I traveled to Lanzarote alone in February 2019, the year before the pandemic. I remember everything very well: the warm sun, the low-season half-empty beaches and the long, very long roads that I traveled in total tranquility with my Opel Corsa hired at the airport.

Lanzarote is a special island. Unique.
Like no other.
The lava everywhere, the sudden white beaches of fine sand, the white villages and the perfectly maintained roads that run through this divine island. If you can afford a rental car, the off-season is ideal for enjoying the empty streets that never seem to end.
The warm winter sun and the less sustained tourism of this period allow you to better enjoy the island without sacrificing beauty and excellent climate. Some afternoons the thermometer of the car has reached to oscillate between 28 and 31 ° C and, if we consider that it was the end of February, that’s not bad!

Lanzarote: the road to Orzola

I do not deny that one of the most beautiful discoveries made on the island, apart from the beautiful beaches and the wonderful people I met, was to discover that, despite the lava covering most of the territory, here it is possible to produce an excellent wine (read article in this regard), so every lunch or tasting stop becomes a further opportunity to fill the day and satisfy the palate …

In Lanzarote, despite the many tourists, I always had the feeling of feeling at home.
Perhaps for that constant mild climate, for the flowers, palm trees and cacti.
In Lanzarote I loved the beauty of being able to go out every night in the middle of winter for a walk without worrying about the cold, walking on the beach as if it were spring.

In Lanzarote, despite having a rental car, I felt the joy of leaving my Opel parked often to walk under the sun or under the stars or, why not, barefoot in the hot February sand. Yes, because in February, while half of Europe freezes and suffers from the cold, here in the Canaries there are those who enjoy the waves and the sea …and if you fly 4 hours to reach these divine islands, then you want to take off the whim of having lunch outdoors, walk barefoot despite the wind, but also take some selfies in a summer outfit to make your friends “suffer” at home.

… maybe among the narrow streets of some white village

Lanzarote: from the volcano to the glass. The history of the island that produces an excellent wine from volcanic lava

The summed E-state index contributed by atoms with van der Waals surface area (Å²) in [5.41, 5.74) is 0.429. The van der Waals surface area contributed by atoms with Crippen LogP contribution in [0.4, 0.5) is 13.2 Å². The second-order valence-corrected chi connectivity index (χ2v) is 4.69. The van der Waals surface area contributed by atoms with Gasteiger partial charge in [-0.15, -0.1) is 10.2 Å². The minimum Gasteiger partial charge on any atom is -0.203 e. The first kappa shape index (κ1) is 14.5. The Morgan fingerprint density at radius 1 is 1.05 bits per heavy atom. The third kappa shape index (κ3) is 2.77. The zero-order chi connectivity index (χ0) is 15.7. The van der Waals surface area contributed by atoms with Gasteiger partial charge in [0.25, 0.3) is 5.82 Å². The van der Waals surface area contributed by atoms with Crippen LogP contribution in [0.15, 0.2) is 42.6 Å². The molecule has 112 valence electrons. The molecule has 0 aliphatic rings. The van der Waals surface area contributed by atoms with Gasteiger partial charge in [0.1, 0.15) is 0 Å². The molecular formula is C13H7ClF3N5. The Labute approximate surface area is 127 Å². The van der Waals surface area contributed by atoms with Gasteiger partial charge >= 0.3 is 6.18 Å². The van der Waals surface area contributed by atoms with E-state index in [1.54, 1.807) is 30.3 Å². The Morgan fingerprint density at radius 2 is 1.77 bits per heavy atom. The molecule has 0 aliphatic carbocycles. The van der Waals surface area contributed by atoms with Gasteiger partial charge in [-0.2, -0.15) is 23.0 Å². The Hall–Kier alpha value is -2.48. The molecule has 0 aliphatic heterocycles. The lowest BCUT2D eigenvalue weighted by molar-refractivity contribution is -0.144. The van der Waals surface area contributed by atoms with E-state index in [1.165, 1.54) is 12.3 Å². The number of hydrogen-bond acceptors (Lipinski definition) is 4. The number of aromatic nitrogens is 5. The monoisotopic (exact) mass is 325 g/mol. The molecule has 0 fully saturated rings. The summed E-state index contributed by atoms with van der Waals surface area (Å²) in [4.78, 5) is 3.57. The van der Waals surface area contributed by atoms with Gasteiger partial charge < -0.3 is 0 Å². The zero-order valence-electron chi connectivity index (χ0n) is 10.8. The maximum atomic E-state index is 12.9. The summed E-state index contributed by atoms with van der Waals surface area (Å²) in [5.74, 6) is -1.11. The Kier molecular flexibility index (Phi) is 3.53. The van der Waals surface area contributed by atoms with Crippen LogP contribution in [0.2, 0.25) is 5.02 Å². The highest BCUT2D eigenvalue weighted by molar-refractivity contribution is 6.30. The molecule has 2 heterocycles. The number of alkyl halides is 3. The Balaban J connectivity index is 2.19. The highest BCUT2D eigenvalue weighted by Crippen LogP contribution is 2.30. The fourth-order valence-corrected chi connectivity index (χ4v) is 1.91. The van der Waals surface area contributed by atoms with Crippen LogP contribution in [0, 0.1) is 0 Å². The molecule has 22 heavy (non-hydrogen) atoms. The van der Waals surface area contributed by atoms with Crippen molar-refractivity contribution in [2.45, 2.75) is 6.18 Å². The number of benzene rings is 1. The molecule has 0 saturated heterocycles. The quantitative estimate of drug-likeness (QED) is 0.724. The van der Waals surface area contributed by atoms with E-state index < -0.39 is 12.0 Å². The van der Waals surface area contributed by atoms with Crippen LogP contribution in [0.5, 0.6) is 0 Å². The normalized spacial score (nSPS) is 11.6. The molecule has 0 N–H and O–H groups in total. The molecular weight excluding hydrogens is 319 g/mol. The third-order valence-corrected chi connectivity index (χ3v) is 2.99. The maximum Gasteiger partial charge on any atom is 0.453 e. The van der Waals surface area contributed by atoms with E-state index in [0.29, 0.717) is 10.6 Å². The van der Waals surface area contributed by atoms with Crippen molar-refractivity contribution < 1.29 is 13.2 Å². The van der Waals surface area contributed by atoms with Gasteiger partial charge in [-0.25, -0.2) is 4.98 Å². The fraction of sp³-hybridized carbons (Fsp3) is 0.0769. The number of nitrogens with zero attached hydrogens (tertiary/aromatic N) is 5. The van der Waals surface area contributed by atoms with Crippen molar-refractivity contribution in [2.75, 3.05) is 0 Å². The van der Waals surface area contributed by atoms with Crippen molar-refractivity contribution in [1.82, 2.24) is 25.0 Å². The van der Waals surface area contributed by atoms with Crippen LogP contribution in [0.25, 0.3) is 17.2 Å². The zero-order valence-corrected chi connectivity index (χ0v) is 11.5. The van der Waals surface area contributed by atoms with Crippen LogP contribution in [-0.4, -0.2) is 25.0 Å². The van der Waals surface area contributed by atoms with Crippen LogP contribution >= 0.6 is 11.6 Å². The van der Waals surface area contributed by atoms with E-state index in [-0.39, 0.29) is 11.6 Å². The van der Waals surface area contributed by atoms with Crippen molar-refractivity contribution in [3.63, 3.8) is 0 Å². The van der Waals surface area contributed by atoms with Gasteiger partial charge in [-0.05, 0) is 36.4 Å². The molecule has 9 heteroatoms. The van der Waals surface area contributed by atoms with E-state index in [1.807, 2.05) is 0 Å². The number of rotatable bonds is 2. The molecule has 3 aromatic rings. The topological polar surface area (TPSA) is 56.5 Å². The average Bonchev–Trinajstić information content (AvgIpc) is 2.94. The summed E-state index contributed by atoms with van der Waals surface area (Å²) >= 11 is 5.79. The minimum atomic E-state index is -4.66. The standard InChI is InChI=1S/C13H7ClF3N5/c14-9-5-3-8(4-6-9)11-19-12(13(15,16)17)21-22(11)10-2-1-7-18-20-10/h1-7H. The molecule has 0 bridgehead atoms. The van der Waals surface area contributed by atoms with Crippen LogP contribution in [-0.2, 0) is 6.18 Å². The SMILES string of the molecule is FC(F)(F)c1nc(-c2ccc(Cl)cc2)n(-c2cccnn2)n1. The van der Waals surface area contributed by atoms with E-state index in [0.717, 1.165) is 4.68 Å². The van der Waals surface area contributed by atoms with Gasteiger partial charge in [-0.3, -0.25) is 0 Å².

la geria lanzarote vignes by Thierry GUIMBERT from Adobe stock

The vineyards of Lanzarote are different from the others. They represent one of the many “battles” that have taken place between man and the environment. If you try to stop in a winery in La Geria and take a taste, you will realize that here the man really managed to win a great challenge. In this case, however, he once made the landscape beautiful and created something good for the earth and the economy.

The vineyards of Lanzarote grow on a basaltic sea of black rocks formed after the eruption of Timanfaya in the 18th century and this is only the first of the many obstacles that a normal vineyard could encounter if it wanted to produce wine grapes.
Good wine I mean!
To all this we must add the climate of Lanzarote which is heavenly for men but certainly not for the cultivation of grapes: lots of sun, very little rain and even strong winds.

Although everything seems to the limit of the impossible, the wines of Lanzarote continue to win many awards for their goodness and their taste, a sign that behind the work of the farmers there is not only the commitment in wanting to grow something in a difficult condition, but also the great ability to create an excellent product.

El Grifo de Lanzarote won a prize in a Brussels competition for its 2018 Malvasia Volcanica Lias and one for the 2019 Red Collection, ticking it off among 10,000 wines from nearly 50 different countries. Martinon, Rubicon and La Geria also got some awards.

But where does the “secret” of the cultivation of the vineyards of Lanzarote really come from?
The winemakers realized that under the lava and ash, the soil formed by sand and clay was still fertile and so they dug deep funnel-shaped holes and planted 3 vines in each of them.
They also added semi-circular stone walls to protect the vines from strong winds and the volcanic ash that moves with them.

As for the absence of rain, the layer of lapilli (small fragments of lava) has been exploited, which have a thermo-regulating effect on the subsoil. This facilitates the filtration of rain avoiding evaporation from the soil and maintaining a constant temperature.